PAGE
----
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The Drill: Windom’s Hacker a versatile asset for Eagles volleyball

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WINDOM -- Becca Hacker is in good company when it comes to high school volleyball.

One of six Hackers who have gone through the Windom Area volleyball program, she had sisters who she looked up to and tried to emulate.

It hasn’t been easy in a family full of Hackers for Becca to carve out a special niche for herself. But the Eagles senior achieved a notable milestone on Sept. 10 when she recorded her 1,000th career set assist.

She accomplished it against a Heron Lake-Okabena team coached by her older sister, Trista Rhubee.

Becca, though, is a special player for more than the numbers she’s put up. She’s not just a fine setter, but she’s also a valuable middle hitter who can hit it as well as direct the ball for others to hit. She’s an excellent server and also excellent at digging. She is, in fact, an all-around player on a very good Windom Area team with a strong volleyball history.

The WAHS senior, who hopes to pursue an elementary education degree in college, has been playing varsity volleyball since her eighth-grade season.

For as long as she can remember, she wanted to follow in her sisters’ footsteps and play for head coach Ron Wendorff, who mentored five other Hackers. Wendorff retired at the end of the 2017 season, and now new head coach Crystal Fast is keeping the Eagles flying at a high level.

The Globe recently interviewed and shot video footage of Becca Hacker in her volleyball element. You can go online to see the video at www.dglobe.com. Here’s a sample of the interview:

QUESTION: What was it like to get your 1,000th set assist?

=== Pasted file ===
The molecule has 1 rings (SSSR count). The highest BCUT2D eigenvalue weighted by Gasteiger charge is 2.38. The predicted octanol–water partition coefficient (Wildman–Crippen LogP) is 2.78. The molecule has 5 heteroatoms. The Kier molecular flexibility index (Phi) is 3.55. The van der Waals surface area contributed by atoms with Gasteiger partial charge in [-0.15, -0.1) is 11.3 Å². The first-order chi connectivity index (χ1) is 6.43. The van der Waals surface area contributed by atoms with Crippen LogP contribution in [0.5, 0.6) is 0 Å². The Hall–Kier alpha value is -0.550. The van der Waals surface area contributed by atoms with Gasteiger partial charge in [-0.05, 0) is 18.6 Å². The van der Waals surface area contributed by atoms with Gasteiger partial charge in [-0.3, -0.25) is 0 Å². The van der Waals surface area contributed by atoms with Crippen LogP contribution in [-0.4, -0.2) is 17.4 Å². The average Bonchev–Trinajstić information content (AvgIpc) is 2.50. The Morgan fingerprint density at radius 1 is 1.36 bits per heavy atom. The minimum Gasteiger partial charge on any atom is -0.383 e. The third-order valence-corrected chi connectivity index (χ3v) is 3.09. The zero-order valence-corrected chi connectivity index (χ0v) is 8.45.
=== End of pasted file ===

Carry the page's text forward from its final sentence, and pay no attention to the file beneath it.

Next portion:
ANSWER: “I knew it was coming up, and I wasn’t sure I was going to get it that night. But I was really hopeful I would because me and my sister are very close. And my family was all there to watch. … It was very exciting. After the game, my sister came over and gave me a hug.”

QUESTION: What are the qualities that are needed to go a good job at setting? What’s the primary responsibility of the setter?

ANSWER: “To be a setter you have to be very aware of everything around you. You have to know where hitters like their set put, what’s going on on the other side of the court. You have to see the open gaps to know where the blockers are and who’s open and available for setting.”

QUESTION: So just how far do you go back when it comes to volleyball?

ANSWER: “My first state tournament was when I was only a few months old. Two of my sisters, Sabrina and Stephanie, went to state and competed in 2000. Another one of my sisters, Trista -- who now is the head coach at Heron Lake-Okabena -- she competed at state in 2007 and 2008, and in 2008 they were state champions. Since I was little I’ve been watching them and looking up to them.”

Doug Wolter

Doug Wolter is the Daily Globe sports editor. He served as sports reporter, then sports editor, news editor and finally managing editor at the Daily Globe for 22 years before leaving for seven years to work as night news editor at the Mankato Free Press in Mankato. Doug now lives in Worthington with his wife, Sandy. They have three children and seven grandchildren. Doug, retired after a lengthy career in fast-pitch softball, enjoys reading, strumming his acoustic guitar and hanging around his grandchildren. He also writes books on fiction. Two of his stories, "The Genuine One" and "The Old Man in Section 129" have been distributed through a national publisher.

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